JAWAHARLAL NEHRU and Narendra Modi represent two distinct models of governance, both steeped in their ideological moorings. One common thread in both of them, however, is an emphasis on massive industrialisation for economic growth. While Nehru looked at public sector-driven industrialisation as an engine for social justice, Modi wants to keep the two objectives separate. It is between these two extremes that Maruti Suzuki chairman R.C. Bhargava slots his prescription for making Indian industry globally competitive. In his new book, Getting Competitive: A Practitioner’s Guide for India, Bhargava praises Modi for making the manufacturing process competitive, a key ingredient that was missing in Nehru’s socialist vision.
Bhargava, 85, has a unique vantage point: His first assignment as an IAS officer was in the Uttar Pradesh secretariat in 1956, when Nehru gave a socialistic roadmap for the country. After serving as a bureaucrat for two decades, he spent the following four in building Maruti.
Having experienced bureaucracy from both sides, he suggests that the current cadre management system be changed to a cadre of specialists for industrial and economic management, something which the government is pushing with the lateral entry of domain experts. He goes a step ahead to suggest that the government and industry exchange officers for three years.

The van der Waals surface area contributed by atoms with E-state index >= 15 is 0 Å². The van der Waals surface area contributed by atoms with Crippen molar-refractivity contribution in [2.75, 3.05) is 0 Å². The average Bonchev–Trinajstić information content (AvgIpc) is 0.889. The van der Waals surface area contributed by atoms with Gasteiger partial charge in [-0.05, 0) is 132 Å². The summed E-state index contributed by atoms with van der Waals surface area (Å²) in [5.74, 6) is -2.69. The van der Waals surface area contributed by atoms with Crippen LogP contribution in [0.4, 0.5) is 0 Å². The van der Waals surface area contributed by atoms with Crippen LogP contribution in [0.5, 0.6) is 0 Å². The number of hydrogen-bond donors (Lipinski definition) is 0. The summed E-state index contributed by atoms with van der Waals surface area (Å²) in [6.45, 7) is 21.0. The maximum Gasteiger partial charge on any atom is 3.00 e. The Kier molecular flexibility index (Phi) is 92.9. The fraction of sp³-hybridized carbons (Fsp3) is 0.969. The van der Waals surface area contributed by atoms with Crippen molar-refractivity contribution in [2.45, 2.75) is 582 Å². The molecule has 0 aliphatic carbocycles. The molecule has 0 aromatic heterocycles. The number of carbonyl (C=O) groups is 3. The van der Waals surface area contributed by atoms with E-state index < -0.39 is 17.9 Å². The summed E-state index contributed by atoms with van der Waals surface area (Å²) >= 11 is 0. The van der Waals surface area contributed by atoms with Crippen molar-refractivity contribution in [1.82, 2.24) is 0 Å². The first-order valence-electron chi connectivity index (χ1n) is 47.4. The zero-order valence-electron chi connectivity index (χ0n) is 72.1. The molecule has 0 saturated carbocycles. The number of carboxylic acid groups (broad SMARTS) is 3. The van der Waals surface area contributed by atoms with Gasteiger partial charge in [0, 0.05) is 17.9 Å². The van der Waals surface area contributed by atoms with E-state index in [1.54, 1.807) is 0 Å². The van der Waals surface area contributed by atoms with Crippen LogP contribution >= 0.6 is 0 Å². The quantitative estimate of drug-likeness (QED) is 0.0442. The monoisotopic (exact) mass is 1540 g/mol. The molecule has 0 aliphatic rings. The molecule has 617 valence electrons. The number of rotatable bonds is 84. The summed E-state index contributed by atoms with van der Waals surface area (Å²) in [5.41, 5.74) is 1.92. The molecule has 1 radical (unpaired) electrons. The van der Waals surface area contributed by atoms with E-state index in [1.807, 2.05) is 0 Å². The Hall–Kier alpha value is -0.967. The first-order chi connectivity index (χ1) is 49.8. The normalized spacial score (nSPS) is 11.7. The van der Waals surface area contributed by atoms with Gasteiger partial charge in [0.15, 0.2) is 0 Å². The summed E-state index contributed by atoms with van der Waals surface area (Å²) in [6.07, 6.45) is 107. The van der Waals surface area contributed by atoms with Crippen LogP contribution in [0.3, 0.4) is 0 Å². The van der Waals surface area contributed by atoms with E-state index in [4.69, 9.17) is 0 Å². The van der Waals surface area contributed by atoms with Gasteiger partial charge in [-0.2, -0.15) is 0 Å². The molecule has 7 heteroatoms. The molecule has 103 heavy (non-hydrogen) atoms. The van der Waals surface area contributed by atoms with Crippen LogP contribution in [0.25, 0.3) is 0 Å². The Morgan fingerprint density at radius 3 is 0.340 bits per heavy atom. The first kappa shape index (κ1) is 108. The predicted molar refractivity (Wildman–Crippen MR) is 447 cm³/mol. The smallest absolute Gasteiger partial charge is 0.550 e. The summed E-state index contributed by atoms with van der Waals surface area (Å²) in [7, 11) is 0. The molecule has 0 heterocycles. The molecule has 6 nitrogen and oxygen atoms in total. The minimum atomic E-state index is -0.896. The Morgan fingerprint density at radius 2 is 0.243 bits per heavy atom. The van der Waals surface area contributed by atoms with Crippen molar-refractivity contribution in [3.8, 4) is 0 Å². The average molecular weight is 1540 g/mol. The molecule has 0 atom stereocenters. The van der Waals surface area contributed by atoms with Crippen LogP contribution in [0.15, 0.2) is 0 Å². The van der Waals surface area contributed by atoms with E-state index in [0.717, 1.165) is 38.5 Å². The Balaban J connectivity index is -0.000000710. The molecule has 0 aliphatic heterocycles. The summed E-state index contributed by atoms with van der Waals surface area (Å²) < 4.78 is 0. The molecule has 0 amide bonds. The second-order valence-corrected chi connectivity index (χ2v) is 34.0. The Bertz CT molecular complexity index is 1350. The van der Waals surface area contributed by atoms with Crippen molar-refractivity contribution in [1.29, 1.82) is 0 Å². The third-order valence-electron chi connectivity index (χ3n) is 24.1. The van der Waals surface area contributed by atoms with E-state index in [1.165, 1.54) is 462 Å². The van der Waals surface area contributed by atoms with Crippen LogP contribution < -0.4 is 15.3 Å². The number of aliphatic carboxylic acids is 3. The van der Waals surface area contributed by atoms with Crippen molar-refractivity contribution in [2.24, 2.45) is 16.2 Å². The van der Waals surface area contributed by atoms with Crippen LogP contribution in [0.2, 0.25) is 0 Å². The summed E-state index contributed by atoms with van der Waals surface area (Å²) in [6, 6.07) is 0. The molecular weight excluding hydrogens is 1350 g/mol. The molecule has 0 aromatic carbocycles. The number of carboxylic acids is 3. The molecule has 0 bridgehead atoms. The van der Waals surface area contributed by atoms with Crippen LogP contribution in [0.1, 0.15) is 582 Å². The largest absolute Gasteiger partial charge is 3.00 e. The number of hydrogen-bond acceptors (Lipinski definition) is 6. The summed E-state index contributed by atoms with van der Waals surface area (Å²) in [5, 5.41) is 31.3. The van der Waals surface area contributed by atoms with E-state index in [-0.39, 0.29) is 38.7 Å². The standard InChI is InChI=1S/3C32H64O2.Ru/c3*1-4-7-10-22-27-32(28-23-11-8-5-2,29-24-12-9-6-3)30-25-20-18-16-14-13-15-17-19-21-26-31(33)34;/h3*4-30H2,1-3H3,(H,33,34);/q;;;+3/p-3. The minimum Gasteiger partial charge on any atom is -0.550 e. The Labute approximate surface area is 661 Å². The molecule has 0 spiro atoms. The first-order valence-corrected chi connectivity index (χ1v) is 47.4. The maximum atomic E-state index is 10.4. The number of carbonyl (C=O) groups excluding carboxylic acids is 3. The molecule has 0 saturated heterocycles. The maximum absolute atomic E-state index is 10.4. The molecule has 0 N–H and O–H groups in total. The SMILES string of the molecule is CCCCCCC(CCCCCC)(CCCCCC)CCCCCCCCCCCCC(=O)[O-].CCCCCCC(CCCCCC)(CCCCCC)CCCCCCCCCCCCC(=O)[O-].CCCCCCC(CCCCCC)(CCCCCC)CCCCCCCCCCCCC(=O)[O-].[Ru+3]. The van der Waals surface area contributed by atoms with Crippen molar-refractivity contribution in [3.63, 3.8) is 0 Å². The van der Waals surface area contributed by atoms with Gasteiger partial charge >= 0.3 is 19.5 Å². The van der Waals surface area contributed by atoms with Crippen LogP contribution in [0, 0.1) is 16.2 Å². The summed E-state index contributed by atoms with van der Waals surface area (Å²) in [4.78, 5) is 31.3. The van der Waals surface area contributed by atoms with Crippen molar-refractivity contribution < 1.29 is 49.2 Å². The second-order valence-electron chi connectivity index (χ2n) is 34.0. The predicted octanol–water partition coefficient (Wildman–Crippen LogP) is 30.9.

Bhargava offers a template which he argues would work for India, which is torn between a socialist past and the capitalist pull—the Japanese way of working and living. He recommends it even for the top management of India Inc. He goes on to discuss other aspects like the role played by reliable supply chains, the need to empower policymakers and the downside of not factoring consumers in policymaking.
The book has come at a time when both corporations and individuals have been forced to hit the reset button and the country at large is focusing on the need to become self-reliant and competitive. As the lockdown-induced humanitarian crisis unfolded, a debate has already started on the ways the government, industry and civil society need to adapt to rewrite the India story. This book is a valuable contribution to that debate.
Getting competitive: A Practitioner’s Guide for India
By R.C. Bhargava
Price Rs599, Pages 240